Hadn’t thought about the research part, but as mentioned above ... obvious and necessary to read a lot. We can’t experience everything first hand. And you can’t write about what you don’t know.
    Will check out the writing prompts too, long overdue.

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    1. Will be lovely if you join us for the WEP challenge. Lots of great stories to read!!

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  19. I'm a lifetime reader too - most of us grow up reading, so to make the decision to stop would seem to be a bafflingly bizarre one. Books are oxygen!

    Looking forward to WEP this month.

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    1. Books are oxygen for sure Nick. Looking forward to WEP too!

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  20. You nailed it! I agree that it requires an incredibly bloated ego for someone to think they don't "need" to read in order to be a good writer. Like you said, every book has the capacity to teach us something new.

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    1. What better way to learn but through a good read?

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  21. Such good advice: read those hard-working authors! I'm trying to imagine a world where nobody reads and that's just impossible.

    Off again to some beautiful adventures I see. We seem to be out of our countries a lot. Maybe we'll bump into one another one of these days.

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    1. That would be awesome Lee. Nothing better than being a world traveler or 'reading' about someone else's travels, LOL.

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    2. You're so right. Have some adventures and tell us about them.

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  22. Hi, Denise! I'm still making the IWSG rounds. I hope to hit everyone in the next few days. I've been an avid reader all of my life. I can't remember a time when I didn't read. Anne Frank's diary was an early book that I read when I was eight. It had a huge impact on me. Visiting the attic where she and her family hid in Amsterdam was one of the most powerful experiences of my life. Thank you for speaking up for hardworking writers. Aside from all the amazing reasons to read, I wouldn't want to buy a book published an author who couldn't be bothered reading anyone else's book. Have a great October!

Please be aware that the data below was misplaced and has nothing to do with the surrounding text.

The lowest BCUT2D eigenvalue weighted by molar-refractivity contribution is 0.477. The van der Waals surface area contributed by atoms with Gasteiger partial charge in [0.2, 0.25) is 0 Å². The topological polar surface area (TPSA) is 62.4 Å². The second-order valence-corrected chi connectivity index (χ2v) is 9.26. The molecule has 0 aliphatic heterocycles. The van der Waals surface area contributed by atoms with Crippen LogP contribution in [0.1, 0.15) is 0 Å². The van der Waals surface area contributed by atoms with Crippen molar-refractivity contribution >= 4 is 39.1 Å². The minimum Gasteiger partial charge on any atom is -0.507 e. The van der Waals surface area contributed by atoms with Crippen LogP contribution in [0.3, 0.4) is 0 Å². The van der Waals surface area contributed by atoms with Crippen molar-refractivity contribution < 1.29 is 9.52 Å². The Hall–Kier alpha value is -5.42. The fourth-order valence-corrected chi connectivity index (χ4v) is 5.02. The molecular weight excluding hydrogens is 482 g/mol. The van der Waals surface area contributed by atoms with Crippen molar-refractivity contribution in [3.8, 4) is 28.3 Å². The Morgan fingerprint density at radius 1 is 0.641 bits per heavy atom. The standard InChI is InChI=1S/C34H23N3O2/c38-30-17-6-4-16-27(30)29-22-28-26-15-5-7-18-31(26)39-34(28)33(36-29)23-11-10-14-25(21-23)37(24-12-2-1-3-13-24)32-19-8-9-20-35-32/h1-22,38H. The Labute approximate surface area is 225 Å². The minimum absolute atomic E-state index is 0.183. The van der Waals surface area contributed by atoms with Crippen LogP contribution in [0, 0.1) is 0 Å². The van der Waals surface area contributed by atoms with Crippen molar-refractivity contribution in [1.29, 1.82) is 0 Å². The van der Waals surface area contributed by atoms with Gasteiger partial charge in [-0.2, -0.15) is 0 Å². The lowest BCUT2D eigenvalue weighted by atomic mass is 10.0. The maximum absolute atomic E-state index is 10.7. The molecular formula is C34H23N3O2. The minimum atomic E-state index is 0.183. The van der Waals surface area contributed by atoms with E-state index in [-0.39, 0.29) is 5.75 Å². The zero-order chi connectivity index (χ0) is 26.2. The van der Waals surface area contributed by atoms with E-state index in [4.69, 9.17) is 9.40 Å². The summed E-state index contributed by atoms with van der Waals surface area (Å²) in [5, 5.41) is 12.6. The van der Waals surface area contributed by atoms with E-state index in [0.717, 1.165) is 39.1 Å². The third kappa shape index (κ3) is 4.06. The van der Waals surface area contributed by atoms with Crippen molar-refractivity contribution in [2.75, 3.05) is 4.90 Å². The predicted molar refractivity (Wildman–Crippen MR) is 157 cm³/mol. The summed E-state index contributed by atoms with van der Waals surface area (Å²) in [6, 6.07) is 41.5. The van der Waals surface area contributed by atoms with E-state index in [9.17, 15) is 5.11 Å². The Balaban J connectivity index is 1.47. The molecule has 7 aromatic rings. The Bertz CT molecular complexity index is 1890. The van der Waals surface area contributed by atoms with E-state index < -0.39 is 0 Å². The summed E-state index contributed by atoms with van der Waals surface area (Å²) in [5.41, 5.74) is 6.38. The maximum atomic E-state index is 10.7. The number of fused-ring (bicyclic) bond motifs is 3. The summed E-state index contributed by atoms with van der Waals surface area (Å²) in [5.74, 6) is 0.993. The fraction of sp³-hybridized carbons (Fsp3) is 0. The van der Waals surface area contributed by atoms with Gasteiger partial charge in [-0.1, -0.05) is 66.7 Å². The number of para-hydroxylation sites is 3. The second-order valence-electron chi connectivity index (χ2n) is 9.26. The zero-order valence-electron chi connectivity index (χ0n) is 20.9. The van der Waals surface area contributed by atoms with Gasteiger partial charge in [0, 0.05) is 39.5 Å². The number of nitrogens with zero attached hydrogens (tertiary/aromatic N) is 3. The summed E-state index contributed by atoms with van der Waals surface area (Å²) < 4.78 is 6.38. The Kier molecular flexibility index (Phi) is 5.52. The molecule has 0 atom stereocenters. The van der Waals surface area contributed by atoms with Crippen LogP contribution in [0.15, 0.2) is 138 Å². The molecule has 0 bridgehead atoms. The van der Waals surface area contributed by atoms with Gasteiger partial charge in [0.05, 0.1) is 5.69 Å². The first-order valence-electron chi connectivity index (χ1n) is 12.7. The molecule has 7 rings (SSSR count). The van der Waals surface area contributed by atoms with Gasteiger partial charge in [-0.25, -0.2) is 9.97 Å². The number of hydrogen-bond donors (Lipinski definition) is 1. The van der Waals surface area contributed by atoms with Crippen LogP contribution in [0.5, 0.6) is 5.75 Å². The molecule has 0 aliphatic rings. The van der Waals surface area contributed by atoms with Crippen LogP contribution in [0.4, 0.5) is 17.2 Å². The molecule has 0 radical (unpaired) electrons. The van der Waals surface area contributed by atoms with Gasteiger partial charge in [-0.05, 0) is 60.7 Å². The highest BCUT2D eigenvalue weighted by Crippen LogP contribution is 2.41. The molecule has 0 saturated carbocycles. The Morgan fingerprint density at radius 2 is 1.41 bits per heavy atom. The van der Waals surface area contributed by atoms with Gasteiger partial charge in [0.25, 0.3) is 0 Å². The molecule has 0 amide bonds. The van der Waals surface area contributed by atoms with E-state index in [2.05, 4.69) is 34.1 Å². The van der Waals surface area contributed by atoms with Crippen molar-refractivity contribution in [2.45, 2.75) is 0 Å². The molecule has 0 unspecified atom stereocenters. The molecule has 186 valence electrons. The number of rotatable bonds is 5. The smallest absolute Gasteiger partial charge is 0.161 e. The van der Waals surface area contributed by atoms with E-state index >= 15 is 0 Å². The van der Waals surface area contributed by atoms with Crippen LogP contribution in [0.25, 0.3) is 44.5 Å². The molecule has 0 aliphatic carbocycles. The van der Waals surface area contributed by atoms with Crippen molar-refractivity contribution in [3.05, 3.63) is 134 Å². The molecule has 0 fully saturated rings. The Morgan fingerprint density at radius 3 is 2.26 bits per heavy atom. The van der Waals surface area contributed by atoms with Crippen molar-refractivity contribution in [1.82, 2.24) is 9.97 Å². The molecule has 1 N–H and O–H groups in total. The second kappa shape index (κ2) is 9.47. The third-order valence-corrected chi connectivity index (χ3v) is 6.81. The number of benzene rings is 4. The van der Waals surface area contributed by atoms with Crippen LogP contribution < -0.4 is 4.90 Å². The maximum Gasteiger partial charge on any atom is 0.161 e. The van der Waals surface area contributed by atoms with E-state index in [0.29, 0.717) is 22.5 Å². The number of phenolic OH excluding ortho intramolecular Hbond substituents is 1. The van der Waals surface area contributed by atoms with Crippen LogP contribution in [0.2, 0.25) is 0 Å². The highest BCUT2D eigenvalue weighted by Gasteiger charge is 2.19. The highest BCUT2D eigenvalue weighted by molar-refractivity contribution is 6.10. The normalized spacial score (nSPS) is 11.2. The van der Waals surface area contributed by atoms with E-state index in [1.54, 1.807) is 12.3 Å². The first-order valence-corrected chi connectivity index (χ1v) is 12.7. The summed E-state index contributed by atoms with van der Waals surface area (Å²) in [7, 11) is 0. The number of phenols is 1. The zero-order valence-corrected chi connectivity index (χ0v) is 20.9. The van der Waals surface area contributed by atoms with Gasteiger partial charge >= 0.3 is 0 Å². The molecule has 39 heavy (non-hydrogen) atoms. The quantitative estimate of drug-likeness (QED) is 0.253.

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    1. I’ll never forget it either. Just amazing.

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  23. You really nailed this topic when you wrote: ...who would read your books? Excellent point.

    Happy Birthday! I know I'm late. I was busy enjoying mine. lol

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  24. Read, read, read is great practice for write, write, write imho. Can't really have one w/o the other.

    A very happy birthday Denise! Wish you fun and joy and productive travels!

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    1. Oh and I love the new banner image! with a capital L. Super!

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  25. That photo of Anne Frank's diary(?)is so cool, but more than that. It's a true story of fear and suffering. Also a hope that one day it would all pass and they could have a normal life again. When my sister had to have surgery recently, she said, "I just want to get this over with and go back to my "normal" little life." That's all we want is to live.

    Teresa

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    1. Yes Theresa I imagine Anne just wanted to live a normal life yet she made the best of what life handed her.

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  26. I agree 157%. Imagine thousands of authors out there and no one is reading what anyone writes, that doesn't make sense.

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  28. Excellent article. It is Very interesting to read. I really love to read such a nice article.
    Thanks! keep rocking. Satta King